The looming shadow

Print edition : September 11, 1999

Recent trade data confirm that the government's management of the external sector has made future balance of payments problems likely.

IN the 15 months that the BJP-led government has been in power, it has done perhaps more in terms of liberalising imports and furthering the interests of international capital, and done it faster, than any previous government. Indeed, its effective polic y in this regard has been in marked contrast to its stated electioneering position, both in this election and the previous one. The party that once prided itself on its declared economic aim of "swadeshi" has been leading a government that has allowed a greater degree of import penetration, especially in the area of non-necessary consumer goods, than ever before in independent India.

This has largely occurred at the cost of domestic producers, in a whole gamut of manufacturing industries ranging from small-scale producers of marble and small consumption items to sugar manufacturers. And this in turn is likely to have had an unfavoura ble effect on employment in these sectors, which in turn will create negative multiplier effects.

However, there are other adverse consequences of the government's management of the external sector, quite apart from those relating to domestic economic activity and employment. The export-import policy has been associated with a widening of the trade d eficit, an increase in non-oil imports into the country even during a period of industrial recession, and a major deceleration (even decline) in exports in dollar terms.

This is made amply evident in the data relating to external trade which have just been released by the Directorate General of Commercial Intelligence and Statistics (DGCI&S). They indicate that the trade balance deteriorated substantially over 1998-99, l argely because of the increase in non-oil imports, even though the ongoing recession in domestic manufacturing industry at that time meant that the requirement of raw material and intermediate imports was less. Subsequently the trade deficit has recovere d slightly, largely because of the depressing effects of industrial recession, since the expansion in exports remains muted at best.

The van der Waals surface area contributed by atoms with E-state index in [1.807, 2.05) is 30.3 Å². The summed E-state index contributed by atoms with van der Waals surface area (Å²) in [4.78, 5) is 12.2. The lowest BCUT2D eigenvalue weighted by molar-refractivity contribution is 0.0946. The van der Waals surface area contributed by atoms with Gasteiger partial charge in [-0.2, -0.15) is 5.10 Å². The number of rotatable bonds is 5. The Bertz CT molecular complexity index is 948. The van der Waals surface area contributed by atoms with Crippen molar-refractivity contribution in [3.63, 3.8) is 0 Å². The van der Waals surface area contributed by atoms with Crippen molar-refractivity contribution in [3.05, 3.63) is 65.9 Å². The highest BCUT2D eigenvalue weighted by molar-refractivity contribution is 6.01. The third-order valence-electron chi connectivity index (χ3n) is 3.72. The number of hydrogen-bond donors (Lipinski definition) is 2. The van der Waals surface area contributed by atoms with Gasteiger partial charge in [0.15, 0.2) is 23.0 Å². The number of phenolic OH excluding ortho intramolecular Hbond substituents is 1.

Thus, in the period April-July 1999, exports increased by only 4 per cent in dollar terms, compared to the same period of 1998. While this was still a slightly better performance than that of the previous year, when exports actually fell by 3 per cent, i t is hardly much cause for celebration, especially as this rate of growth still remains below the estimated rate of growth of world exports during these months.

Even more to the point, it still remains well below the average of $3 billion a month for export values that were achieved in 1997-98. So the export performance over the past 15 months has been such that it has not even recovered to the levels that were seen as barely adequate even two years ago.

Meanwhile, the only reason that the trade deficit has been kept within even manageable limits is the collapse in international oil prices, which has kept India's oil import bill low. Non-oil imports grew fairly rapidly until March 1998, suggesting that t he import liberalisation measures undertaken over the 1990s had contributed to a surge in imports despite fairly depressed domestic demand for manufactured goods. Since then, however, the recession appears to have taken its toll in terms of a reduced rat e of expansion of non-oil imports.